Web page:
GWEN IFILL: Voters in 16 states effectively sealed the Democratic nomination for president Tuesday. In every contest Vice President Gore resoundingly defeated rival Bill Bradley, the former New Jersey Senator.
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GWEN IFILL: Gore made his valedictory sprint on this morning's network talk shows.
AL GORE: Well, I'm feeling a lot of joy and a lot of gratitude to all the people who helped me to all of the people who helped me to the victories last night.
GWEN IFILL: Bradley headed home to his New Jersey headquarters to work out a graceful exit. His aides expect him to withdraw tomorrow.
Gore's victory was a sweet one. The former Tennessee senator swept all 11 primary states and five caucus states. According to the latest estimates Gore now holds 1418 delegates compared with Bradley's 406. It takes 2,170 delegates to earn the party nomination. Gore's more than halfway there.
The two Democrats immediately set about healing lingering wounds.
BILL BRADLEY: I just called the Vice President to congratulate him on his victories tonight. He won, I lost. And on one level I agree with Vince Lombardi when he said, "winning isn't everything, it's the only thing."
GWEN IFILL: At a jubilant Super Tuesday party at Gore's Nashville headquarters, the victor praised the vanquished.
AL GORE: I think that anybody who has heard Bill Bradley throughout this campaign has come away from the experience moved and touched by the strength of his commitment to healing the divisions in our country, especially divisions based on race.
GWEN IFILL: But the Gore campaign has already turned its attention to the general election ahead, and to the Republican Party's likely nominee, Texas Governor George W. Bush.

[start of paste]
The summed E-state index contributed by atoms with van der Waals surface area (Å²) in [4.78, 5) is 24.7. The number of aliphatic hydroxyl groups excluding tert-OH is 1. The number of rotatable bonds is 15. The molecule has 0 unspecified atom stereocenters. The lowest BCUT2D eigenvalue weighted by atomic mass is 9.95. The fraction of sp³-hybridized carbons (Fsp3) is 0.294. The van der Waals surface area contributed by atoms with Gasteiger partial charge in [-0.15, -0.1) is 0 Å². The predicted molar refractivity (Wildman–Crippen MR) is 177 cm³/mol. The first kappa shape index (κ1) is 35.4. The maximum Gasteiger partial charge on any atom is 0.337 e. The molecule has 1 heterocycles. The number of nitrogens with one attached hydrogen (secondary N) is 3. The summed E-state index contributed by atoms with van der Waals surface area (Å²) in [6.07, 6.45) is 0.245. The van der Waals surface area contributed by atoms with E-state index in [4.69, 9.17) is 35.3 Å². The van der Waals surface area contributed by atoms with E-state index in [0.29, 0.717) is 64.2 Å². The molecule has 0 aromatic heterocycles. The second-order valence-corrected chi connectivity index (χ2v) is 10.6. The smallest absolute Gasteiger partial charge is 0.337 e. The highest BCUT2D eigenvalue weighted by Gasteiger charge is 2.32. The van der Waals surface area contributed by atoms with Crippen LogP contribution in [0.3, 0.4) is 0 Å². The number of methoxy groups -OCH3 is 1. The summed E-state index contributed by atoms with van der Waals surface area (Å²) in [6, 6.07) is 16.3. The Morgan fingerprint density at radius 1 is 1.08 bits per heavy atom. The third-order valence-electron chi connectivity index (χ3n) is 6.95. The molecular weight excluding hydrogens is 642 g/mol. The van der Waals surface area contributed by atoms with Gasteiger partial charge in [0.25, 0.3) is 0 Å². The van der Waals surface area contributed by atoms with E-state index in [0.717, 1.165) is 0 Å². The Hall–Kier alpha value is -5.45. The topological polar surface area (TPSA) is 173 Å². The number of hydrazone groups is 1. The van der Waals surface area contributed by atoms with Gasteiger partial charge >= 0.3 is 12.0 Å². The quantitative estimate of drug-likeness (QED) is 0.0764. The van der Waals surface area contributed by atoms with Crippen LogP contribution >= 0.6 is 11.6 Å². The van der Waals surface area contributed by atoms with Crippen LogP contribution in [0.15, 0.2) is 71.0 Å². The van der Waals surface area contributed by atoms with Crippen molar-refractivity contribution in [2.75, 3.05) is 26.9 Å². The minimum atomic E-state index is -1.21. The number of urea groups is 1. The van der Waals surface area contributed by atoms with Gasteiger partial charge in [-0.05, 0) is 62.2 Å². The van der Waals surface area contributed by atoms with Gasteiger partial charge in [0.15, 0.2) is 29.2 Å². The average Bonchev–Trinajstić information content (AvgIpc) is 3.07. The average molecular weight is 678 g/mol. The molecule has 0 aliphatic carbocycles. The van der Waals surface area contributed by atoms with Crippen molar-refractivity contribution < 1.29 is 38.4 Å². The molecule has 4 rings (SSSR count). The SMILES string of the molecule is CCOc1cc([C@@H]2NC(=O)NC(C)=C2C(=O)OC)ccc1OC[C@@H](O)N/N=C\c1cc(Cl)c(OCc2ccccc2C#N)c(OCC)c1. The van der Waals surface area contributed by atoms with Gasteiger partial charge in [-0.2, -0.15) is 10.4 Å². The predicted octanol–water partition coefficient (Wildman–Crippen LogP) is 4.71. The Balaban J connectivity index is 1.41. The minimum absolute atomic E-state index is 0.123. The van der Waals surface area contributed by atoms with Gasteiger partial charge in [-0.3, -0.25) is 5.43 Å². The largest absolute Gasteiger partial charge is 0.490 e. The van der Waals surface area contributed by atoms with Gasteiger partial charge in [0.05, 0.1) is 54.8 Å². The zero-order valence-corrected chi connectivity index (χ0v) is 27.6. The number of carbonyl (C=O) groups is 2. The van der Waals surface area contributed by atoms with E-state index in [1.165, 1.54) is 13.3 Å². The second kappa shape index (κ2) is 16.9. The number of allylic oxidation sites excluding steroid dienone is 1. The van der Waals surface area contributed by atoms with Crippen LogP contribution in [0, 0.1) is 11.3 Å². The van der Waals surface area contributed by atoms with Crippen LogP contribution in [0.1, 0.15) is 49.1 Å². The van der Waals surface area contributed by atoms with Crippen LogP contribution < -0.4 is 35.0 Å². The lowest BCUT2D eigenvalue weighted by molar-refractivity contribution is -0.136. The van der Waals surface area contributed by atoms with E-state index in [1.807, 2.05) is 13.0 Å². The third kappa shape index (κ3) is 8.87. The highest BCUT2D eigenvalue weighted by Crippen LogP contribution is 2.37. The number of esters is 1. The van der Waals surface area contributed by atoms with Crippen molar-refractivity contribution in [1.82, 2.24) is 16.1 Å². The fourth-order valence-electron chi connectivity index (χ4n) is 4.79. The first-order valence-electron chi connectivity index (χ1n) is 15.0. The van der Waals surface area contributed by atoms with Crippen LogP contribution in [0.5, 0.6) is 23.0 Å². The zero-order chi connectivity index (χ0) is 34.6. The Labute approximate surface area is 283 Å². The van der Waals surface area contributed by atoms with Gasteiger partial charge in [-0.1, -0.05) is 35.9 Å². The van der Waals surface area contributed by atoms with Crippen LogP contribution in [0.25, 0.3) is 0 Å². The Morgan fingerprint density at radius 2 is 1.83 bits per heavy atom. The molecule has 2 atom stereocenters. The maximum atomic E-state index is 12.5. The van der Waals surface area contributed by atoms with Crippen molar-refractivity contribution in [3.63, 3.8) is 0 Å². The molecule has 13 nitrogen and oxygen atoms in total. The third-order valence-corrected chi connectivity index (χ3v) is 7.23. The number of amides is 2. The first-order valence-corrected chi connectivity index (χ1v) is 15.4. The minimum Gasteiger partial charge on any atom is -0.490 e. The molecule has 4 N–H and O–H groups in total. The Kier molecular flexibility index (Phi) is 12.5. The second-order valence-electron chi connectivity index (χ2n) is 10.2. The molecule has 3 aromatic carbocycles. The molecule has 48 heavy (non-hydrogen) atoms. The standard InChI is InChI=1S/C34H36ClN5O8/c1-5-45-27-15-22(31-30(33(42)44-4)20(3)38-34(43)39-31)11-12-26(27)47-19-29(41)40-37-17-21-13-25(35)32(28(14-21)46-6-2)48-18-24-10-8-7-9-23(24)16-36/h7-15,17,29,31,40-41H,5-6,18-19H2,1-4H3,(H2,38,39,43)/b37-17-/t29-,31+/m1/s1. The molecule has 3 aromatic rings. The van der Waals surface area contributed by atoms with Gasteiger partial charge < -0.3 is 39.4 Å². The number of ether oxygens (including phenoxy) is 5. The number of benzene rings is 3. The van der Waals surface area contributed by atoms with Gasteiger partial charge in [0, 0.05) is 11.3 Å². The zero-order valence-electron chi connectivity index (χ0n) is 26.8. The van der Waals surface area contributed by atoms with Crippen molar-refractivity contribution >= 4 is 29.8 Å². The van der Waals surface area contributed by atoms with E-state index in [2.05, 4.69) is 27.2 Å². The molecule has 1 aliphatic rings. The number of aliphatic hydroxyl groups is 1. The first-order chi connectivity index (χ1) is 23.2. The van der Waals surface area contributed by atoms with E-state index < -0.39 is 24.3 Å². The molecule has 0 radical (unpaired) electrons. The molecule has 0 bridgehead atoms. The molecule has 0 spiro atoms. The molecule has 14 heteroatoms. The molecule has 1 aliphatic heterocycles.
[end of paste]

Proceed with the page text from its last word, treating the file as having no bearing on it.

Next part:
AL GORE: We need to build on our record of prosperity. We don't need to go back to where we were eight years ago. (Cheers and applause) They tried... They tried their approach before. It produced a triple-dip recession and quadrupled the national debt. If you don't want to go back to that, then join us now. Our campaign is your cause. (Applause)
If you believe... If you believe in a woman's right to choose... (Cheers and applause) ...a right that must never be weakened, never be undermined, never be taken away, join us now. (Cheers and applause) The Supreme Court is at stake, and our campaign is your cause.
GWEN IFILL: Gore also declared his support for campaign finance reform, hoping to ward off Republican criticism of his ties to supporters who broke campaign finance laws.
AL GORE: I spoke just last night about the fact that I've learned from my mistakes. And one of the things I've learned is the need for strong campaign finance reform. Three of the four candidates running last night support campaign finance reform. I've called upon the Republican nominee to join me in banning all so-called soft money and even go further, and that is to eliminate all the 30-second and 60-second TV and radio ads and instead debate twice a week a different issue each time every week from the time the nominations are decided until election day.
GWEN IFILL: Bradley, in his concession speech last night, said the principles of his campaign were still intact.
BILL BRADLEY: Tonight I want to go deeper than winning or losing and agree with Kipling who said we should treat those two impostors just the same. Despite our lack of victory tonight, there's so much that every one of you who became a part of our campaign has to be proud of. We've shaped the national debate in this campaign. We've brought core Democratic issues to the floor. When no one was talking about the 44 million Americans without health insurance, we did. (Cheers and applause) We gave voice to the voiceless. When no one was talking-- when no one was talking about the 13 children who die every day of gun violence, we heard their cries. (Applause) When no one was talking about the nearly 14 million children who still live in poverty in this country, we said America can't be America if they remain poor in a time of plenty.
GWEN IFILL: As for Gore, he campaigns in Michigan tonight and Minnesota tomorrow. Democratic caucuses will be held in both states on Saturday.